The essential facts alleged in plaintiff's motion for judgment were that he was a patient in the hospital in order to have surgery; that he had been prepared for surgery, including administration of medications, and had been taken to the operating room and strapped on the operating table for a considerable length of time. When the physician who was to perform the operation, Dr. Varner, arrived, defendant Phyllis Hatter, in charge of the operating room "maliciously, willfully and in a fit of unprovoked anger" refused to permit Dr. Varner to proceed and excluded the physician and plaintiff from the operating room. From this occurrence plaintiff suffered various physical and mental pains and discomforts and a worsening of the condition for which surgery had been scheduled, causing him to expend sums for his cure, to lose time from work and to suffer in mind and body.
The motion for judgment alleges that Phyllis Hatter's conduct was willful and malicious and the amended bill of particulars characterized it as "willful, wanton, malicious, vindictive and grossly negligent behavior toward the plaintiff, which proximately caused injury to the plaintiff, both mental and physical".
We hold that the motion for judgment sufficiently alleged a willful (intentional) tort on the part of defendant Phyllis Hatter, without actual physical contact with plaintiff, causing him physical and mental injuries and illnesses.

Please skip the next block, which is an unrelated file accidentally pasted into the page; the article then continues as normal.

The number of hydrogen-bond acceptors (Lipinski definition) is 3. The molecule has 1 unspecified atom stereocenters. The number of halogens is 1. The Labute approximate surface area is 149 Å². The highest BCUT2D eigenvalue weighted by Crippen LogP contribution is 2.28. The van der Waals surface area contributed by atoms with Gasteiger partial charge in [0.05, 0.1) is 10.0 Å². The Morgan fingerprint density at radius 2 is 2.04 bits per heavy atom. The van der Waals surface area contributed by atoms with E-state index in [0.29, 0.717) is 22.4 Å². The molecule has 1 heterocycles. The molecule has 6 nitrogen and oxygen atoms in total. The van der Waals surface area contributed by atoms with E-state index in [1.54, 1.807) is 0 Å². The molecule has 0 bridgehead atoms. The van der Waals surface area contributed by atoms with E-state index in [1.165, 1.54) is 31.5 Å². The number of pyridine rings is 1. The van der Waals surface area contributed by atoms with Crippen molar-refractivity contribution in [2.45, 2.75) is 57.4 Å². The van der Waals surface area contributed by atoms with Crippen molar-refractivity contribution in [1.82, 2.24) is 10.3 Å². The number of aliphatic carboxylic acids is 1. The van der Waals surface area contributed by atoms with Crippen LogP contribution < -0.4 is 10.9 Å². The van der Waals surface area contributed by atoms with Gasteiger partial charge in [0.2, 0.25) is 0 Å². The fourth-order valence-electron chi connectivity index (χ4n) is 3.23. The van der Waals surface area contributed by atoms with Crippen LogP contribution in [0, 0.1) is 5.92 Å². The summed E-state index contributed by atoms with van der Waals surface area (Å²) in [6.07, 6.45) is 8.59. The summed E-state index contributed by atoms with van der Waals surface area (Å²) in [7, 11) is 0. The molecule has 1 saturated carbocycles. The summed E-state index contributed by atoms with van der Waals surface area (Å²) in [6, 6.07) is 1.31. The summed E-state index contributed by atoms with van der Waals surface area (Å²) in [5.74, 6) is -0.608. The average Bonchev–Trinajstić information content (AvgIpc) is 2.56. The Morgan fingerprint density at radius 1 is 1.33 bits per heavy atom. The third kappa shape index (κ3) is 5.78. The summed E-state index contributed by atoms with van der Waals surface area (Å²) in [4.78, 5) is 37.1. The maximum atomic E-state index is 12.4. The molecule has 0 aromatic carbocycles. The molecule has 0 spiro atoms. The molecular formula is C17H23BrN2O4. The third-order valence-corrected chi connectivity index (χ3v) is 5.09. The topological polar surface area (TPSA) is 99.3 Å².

"It is now a well accepted fact that terror or a severe mental shock may be the direct and proximate cause of wreck to the nervous system, the consequences of which may be a visible physical injury. When such fright is due to a wilful, wanton and vindictive wrong, recovery is generally permitted, notwithstanding the fact that there is no contemporaneous injury from without."
In an Annotation on the subject "Torts — Emotional Disturbances" in 64 A.L.R.2d, beginning at p. 100, cases from many jurisdictions are cited at pp. 120-21 in support of this statement:
"Most of the courts which have been presented with the question in recent years have recognized an independent right to recover for grave mental distress intentionally or recklessly caused."
So it was said in Restatement (Second), Torts, Sec. 312 (1965):
"If the actor intentionally and unreasonably subjects another to emotional distress which he should recognize as likely to result in illness or other bodily harm, he is subject to liability to the other for an illness or other bodily harm of which the distress is a legal cause,
(a) although the actor has no intention of inflicting such harm, and
(b) irrespective of whether the act is directed against the other or a third person."
Plaintiff's motion for judgment sufficiently stated a cause of action against the defendants. The question of whether, if the plaintiff proves his case stated against defendant Hatter, there is liability on the defendant hospital, will be determined from the evidence.
The judgment appealed from is reversed and the case is remanded to allow the parties to present their evidence on the issues made.
Reversed and remanded.